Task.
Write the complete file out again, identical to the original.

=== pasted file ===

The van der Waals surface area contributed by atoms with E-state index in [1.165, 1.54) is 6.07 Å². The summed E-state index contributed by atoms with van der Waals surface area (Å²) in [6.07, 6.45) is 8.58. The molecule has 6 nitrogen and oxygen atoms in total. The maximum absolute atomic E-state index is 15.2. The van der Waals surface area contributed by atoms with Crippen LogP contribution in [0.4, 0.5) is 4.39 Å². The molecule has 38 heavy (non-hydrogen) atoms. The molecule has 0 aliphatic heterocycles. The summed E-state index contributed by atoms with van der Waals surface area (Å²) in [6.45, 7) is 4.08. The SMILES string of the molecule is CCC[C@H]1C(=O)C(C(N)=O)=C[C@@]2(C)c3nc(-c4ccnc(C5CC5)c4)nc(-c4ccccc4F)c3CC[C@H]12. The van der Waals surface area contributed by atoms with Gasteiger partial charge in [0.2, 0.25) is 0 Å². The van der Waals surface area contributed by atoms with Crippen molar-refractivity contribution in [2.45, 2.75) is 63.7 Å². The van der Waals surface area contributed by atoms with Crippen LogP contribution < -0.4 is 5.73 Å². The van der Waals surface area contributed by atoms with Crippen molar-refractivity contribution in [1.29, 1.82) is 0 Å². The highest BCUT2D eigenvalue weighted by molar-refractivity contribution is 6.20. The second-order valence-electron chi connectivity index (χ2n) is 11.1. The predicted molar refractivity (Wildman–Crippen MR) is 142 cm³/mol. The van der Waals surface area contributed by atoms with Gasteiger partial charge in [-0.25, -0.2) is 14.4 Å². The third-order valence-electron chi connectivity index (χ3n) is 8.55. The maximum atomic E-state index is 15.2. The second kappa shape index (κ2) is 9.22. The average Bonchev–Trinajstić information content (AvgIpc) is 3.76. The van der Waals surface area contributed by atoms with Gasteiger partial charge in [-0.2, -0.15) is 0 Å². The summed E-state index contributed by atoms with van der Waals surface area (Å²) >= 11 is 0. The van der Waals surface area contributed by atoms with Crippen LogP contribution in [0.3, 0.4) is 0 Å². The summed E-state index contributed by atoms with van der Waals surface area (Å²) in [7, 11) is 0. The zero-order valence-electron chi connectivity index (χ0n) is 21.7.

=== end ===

The van der Waals surface area contributed by atoms with E-state index in [1.165, 1.54) is 6.07 Å². The summed E-state index contributed by atoms with van der Waals surface area (Å²) in [6.07, 6.45) is 8.58. The molecule has 6 nitrogen and oxygen atoms in total. The maximum absolute atomic E-state index is 15.2. The van der Waals surface area contributed by atoms with Crippen LogP contribution in [0.4, 0.5) is 4.39 Å². The molecule has 38 heavy (non-hydrogen) atoms. The molecule has 0 aliphatic heterocycles. The summed E-state index contributed by atoms with van der Waals surface area (Å²) in [6.45, 7) is 4.08. The SMILES string of the molecule is CCC[C@H]1C(=O)C(C(N)=O)=C[C@@]2(C)c3nc(-c4ccnc(C5CC5)c4)nc(-c4ccccc4F)c3CC[C@H]12. The van der Waals surface area contributed by atoms with Gasteiger partial charge in [0.2, 0.25) is 0 Å². The van der Waals surface area contributed by atoms with Crippen molar-refractivity contribution in [2.45, 2.75) is 63.7 Å². The van der Waals surface area contributed by atoms with Crippen LogP contribution < -0.4 is 5.73 Å². The van der Waals surface area contributed by atoms with Crippen molar-refractivity contribution in [1.29, 1.82) is 0 Å². The highest BCUT2D eigenvalue weighted by molar-refractivity contribution is 6.20. The second-order valence-electron chi connectivity index (χ2n) is 11.1. The predicted molar refractivity (Wildman–Crippen MR) is 142 cm³/mol. The van der Waals surface area contributed by atoms with Gasteiger partial charge in [-0.25, -0.2) is 14.4 Å². The third-order valence-electron chi connectivity index (χ3n) is 8.55. The maximum atomic E-state index is 15.2. The second kappa shape index (κ2) is 9.22. The average Bonchev–Trinajstić information content (AvgIpc) is 3.76. The van der Waals surface area contributed by atoms with Gasteiger partial charge in [-0.2, -0.15) is 0 Å². The summed E-state index contributed by atoms with van der Waals surface area (Å²) >= 11 is 0. The van der Waals surface area contributed by atoms with Crippen LogP contribution in [0.3, 0.4) is 0 Å². The summed E-state index contributed by atoms with van der Waals surface area (Å²) in [7, 11) is 0. The zero-order valence-electron chi connectivity index (χ0n) is 21.7.